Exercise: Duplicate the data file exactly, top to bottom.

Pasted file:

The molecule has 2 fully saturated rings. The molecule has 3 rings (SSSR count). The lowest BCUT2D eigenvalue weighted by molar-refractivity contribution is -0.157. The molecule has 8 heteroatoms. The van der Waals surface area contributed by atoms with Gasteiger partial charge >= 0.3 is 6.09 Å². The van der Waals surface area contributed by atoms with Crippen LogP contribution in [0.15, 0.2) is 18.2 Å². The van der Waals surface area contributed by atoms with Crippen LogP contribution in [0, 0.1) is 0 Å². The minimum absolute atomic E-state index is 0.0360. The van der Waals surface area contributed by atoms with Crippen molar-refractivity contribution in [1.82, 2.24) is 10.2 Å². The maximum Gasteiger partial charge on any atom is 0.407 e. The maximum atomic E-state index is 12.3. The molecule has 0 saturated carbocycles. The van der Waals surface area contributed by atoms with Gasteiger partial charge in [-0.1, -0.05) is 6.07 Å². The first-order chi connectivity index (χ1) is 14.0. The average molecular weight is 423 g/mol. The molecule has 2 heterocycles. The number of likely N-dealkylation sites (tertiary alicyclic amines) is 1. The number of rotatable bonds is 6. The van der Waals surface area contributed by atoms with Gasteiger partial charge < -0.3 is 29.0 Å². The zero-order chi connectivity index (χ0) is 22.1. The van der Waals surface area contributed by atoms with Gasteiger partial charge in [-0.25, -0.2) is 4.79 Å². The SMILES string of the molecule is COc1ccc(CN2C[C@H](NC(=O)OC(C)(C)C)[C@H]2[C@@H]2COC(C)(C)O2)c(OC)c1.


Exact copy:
The molecule has 2 fully saturated rings. The molecule has 3 rings (SSSR count). The lowest BCUT2D eigenvalue weighted by molar-refractivity contribution is -0.157. The molecule has 8 heteroatoms. The van der Waals surface area contributed by atoms with Gasteiger partial charge >= 0.3 is 6.09 Å². The van der Waals surface area contributed by atoms with Crippen LogP contribution in [0.15, 0.2) is 18.2 Å². The van der Waals surface area contributed by atoms with Crippen LogP contribution in [0, 0.1) is 0 Å². The minimum absolute atomic E-state index is 0.0360. The van der Waals surface area contributed by atoms with Crippen molar-refractivity contribution in [1.82, 2.24) is 10.2 Å². The maximum Gasteiger partial charge on any atom is 0.407 e. The maximum atomic E-state index is 12.3. The molecule has 0 saturated carbocycles. The van der Waals surface area contributed by atoms with Gasteiger partial charge in [-0.1, -0.05) is 6.07 Å². The first-order chi connectivity index (χ1) is 14.0. The average molecular weight is 423 g/mol. The molecule has 2 heterocycles. The number of likely N-dealkylation sites (tertiary alicyclic amines) is 1. The number of rotatable bonds is 6. The van der Waals surface area contributed by atoms with Gasteiger partial charge < -0.3 is 29.0 Å². The zero-order chi connectivity index (χ0) is 22.1. The van der Waals surface area contributed by atoms with Gasteiger partial charge in [-0.25, -0.2) is 4.79 Å². The SMILES string of the molecule is COc1ccc(CN2C[C@H](NC(=O)OC(C)(C)C)[C@H]2[C@@H]2COC(C)(C)O2)c(OC)c1.